As a result of what is known as the diffraction limit, optical components cannot be used to focus light to a dimension that is less than about half the wavelength of the light. The lasers used in some HAMR designs produce light with wavelengths on the order of 800-900 nm, yet the desired hot spot is on the order of 50 nm or less. Thus the desired hot spot size is well below half the wavelength of the light, and optical focusers cannot be used to obtain the desired hot spot size, due to diffraction. As a result, an NFT is employed to create these hotspots on the media.
 The NFT is a near-field optics device designed to reach local surface plasmon conditions at a designed wavelength. A waveguide and/or other optical element concentrates light on a transducer region (e.g., focal region) near which the NFT is located. The NFT is designed to achieve surface plasmon resonance in response to this concentration of light. At resonance, a high electric field surrounds the NFT due to the collective oscillations of electrons at the metal surface. Part of this field will tunnel into a storage medium and get absorbed, thereby raising the temperature of a spot on the media as it being recorded.
 In reference now to FIG. 1, a perspective view illustrates an apparatus 100 having gap-plasmon NFT 102 and associated dielectric, channel waveguide 104 according to an example embodiment. The plasmon NFT 102 includes first and second metal elements 106 that may be formed of a metal such as gold (Au). The metal elements 106 are arranged side-by-side with a gap 103 disposed therebetween. In this arrangement, the gap 103 and elements 106 can be considered to form a waveguide, herein referred to as a "slot waveguide," to differentiate from light delivery, channel waveguide 104. A lower surface of the metal elements 106 (e.g., surface proximate the waveguide 104) may reside on a common plane that is parallel to a substrate plane, e.g., a plane on which the various components are built using wafer fabrication techniques.
 The three-dimensional channel waveguide 104 includes a core 108 that may be formed from a dielectric material such as TiOx, Ta2O5, ZnS, and SiNx. It will be appreciated that, within the apparatus 100, components 106, 108 may be surrounded by other materials (e.g., dielectric materials such as alumina) that are manufactured with components 106, 108 by, e.g., using wafer fabrication techniques. For example, the waveguide core 108 is generally surrounded by a material having a different index of refraction, thereby acting as cladding for the waveguide 104 (see, e.g., cladding 223 in FIG. 2A). For purposes of clarity, those surrounding materials are not shown in FIG. 1.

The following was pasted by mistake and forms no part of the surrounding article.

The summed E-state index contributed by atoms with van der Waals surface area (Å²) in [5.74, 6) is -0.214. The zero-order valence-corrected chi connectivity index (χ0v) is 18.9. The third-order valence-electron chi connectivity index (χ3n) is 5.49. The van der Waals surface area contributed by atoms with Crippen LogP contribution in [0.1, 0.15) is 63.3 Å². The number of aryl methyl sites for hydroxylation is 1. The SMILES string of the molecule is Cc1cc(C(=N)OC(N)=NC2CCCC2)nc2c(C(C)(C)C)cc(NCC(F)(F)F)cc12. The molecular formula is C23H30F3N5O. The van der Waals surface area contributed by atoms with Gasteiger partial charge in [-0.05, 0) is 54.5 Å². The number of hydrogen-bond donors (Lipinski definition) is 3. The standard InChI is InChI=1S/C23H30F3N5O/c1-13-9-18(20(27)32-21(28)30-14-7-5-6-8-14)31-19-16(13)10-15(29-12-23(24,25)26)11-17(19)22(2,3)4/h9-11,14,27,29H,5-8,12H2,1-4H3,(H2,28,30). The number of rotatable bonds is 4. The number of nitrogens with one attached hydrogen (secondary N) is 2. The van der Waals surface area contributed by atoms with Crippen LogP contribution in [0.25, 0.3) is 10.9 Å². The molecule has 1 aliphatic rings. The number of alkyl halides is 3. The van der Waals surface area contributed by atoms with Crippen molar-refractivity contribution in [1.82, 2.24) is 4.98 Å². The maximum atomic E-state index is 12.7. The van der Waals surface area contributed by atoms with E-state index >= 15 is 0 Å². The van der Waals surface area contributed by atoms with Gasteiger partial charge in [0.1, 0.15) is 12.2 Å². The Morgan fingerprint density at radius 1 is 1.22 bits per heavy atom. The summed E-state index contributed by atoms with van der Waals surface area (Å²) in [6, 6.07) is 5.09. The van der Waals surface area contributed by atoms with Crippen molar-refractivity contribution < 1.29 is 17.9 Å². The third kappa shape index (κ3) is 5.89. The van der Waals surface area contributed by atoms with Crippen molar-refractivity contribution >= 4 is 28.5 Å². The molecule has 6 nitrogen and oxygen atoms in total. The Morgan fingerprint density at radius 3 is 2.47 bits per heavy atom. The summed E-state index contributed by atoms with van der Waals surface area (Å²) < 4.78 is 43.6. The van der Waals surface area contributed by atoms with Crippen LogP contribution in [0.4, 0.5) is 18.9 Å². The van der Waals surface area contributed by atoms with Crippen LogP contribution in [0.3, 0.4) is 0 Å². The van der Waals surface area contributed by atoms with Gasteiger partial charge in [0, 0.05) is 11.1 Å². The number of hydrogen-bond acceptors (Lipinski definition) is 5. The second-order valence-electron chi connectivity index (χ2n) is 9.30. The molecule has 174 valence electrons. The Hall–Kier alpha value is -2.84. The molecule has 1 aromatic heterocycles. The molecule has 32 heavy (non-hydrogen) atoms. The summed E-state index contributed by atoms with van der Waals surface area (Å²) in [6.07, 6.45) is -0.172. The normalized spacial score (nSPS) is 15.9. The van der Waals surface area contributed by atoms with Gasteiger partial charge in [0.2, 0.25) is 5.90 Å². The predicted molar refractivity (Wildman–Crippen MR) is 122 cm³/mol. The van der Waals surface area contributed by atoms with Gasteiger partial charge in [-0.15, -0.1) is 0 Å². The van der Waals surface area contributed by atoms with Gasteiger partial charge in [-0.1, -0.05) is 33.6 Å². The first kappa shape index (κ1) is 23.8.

In the orientation of FIG. 1, a media-facing surface 114 of the apparatus 100 (e.g., ABS) is arranged parallel to the x-z plane. An end 110 of the waveguide core 108 may be disposed proximate the media writing surface 114, as well as respective tip portions 112 of the metal elements 106. Light is delivered from the waveguide 104 along the positive y-direction where it is coupled to the NFT 102. The NFT 102 delivers surface plasmon enhanced, near-field electromagnetic energy along the positive y-axis (e.g., the delivery axis 115) where it exits the media writing surface 114. This may result in highly localized hot spot on media (not shown) when placed in close proximity to surface 114.
 The metal elements 106 may include three different portions. A first portion 116 is a directional coupler that may include elongated bars/plates of substantially constant cross-sectional shape (at least in xz-planes along the y-direction). This portion 116 excites the gap-plasmon by evanescent coupling from the waveguide 104. A second portion 118 tapers the gap-plasmon waveguide to achieve a desired optical spot size. This portion 118 may include a taper in both the x- and z-directions to form a narrower gap along the x-direction (which corresponds to a cross-track direction in a magnetic disk drive apparatus) and a thin film along the z-direction (down-track). The third portion is the aforementioned tip 112, which facilitates impedance matching between the slot waveguide 104 and a storage medium, thereby facilitating efficient light delivery.
 In reference now to FIGS. 2A and 2B, FIG. 2A shows a front (xz-plane) view of the waveguide 104 and NFT 102 of FIG. 1, and FIG. 2B shows a top (xy-plane) view of the waveguide 104 and NFT 102 of FIG. 1. For purposes of the following discussion, various dimensions are defined in FIGS. 2A and 2B. The metal elements 106 may be assumed as symmetrical for purposes of the present discussion, although the embodiments need not be so limited. The first portions 116 of the elements 106 have a height 202 and length 204. These portions 116 are separated by a distance 206, which also defines width of the gap 103 along these portions 116. Tip portions 112 are separated by a smaller gap, 208, which may be considered as a continuation of waveguide gap 103. The tip portions 112 have a height 210, which is generally smaller than the height 202 of the first portion 116.